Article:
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Tree facing the axe as Dutch elm disease strikes Auckland again

A tree in the Auckland Domain is getting the axe after specialists confirmed it has been infected with Dutch elm disease.

The fungal disease has been spotted on a large Huntingdon elm tree near the band rotunda in the Auckland Domain.

Dutch elm disease can be difficult to eradicate and the tree must be removed before it infects others in the park.

Auckland Council eco specialist, Simon Cook, said it was heart-breaking to have the disease confirmed on another of Auckland's iconic trees.

In February last year, Dutch elm disease was confirmed on an elm tree outside the Auckland Art Gallery and on a group of elms located within the Symonds Street Cemetery in central Auckland.

"Unfortunately, removal is our only choice and we are committed to doing so safely and respectfully," he said.

"There is another elm about thirty metres away from this infected tree, so we are keeping a close eye on its condition or signs of deterioration."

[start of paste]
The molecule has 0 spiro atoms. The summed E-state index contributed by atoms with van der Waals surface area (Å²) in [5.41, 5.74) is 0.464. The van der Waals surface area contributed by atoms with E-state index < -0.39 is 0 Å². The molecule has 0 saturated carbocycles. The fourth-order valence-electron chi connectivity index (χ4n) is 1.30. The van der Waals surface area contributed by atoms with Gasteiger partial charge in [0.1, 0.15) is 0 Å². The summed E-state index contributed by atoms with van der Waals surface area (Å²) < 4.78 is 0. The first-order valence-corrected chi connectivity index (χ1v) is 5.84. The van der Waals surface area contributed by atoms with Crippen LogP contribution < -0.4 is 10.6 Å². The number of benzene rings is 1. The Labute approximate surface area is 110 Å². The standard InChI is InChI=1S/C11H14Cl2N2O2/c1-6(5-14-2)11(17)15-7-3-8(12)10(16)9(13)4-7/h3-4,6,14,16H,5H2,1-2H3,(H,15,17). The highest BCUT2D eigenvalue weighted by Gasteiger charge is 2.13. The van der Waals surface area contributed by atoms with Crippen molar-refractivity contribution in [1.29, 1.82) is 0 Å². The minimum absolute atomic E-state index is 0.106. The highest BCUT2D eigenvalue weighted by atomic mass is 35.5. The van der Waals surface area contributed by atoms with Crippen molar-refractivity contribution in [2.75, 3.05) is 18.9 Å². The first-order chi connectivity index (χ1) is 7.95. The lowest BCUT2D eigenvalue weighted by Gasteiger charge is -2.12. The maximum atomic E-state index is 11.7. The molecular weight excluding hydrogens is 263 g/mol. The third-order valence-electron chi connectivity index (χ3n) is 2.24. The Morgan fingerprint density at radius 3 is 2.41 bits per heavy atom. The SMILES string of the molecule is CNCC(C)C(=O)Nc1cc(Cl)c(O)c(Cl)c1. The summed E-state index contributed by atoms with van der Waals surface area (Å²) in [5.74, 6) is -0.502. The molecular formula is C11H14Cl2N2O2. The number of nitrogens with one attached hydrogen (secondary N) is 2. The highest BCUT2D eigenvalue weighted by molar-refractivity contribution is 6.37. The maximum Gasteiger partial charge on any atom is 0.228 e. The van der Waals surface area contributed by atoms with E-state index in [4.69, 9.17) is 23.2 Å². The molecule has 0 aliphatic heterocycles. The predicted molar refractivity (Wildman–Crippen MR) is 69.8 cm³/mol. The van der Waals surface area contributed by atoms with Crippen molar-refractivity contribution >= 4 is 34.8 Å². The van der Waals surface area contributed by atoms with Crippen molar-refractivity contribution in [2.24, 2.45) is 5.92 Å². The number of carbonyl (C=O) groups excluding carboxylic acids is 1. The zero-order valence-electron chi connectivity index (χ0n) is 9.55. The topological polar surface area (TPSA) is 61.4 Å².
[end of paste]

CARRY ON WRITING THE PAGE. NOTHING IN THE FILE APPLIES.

The tree is scheduled for removal on Tuesday 29 January.
Dutch elm disease

The disease's early symptoms are yellowing and wilting leaves on individual branches, which often turn brown, curl up and eventually drop off as branches die.

It can kill some trees within a year, but others may die over several years.

It is caused by the fungus Ophiostoma novo-ulmi, according to the Auckland Council. It's commonly spread by elm bark beetles carrying fungal spores from tree to tree, however, it can also spread through root grafting.

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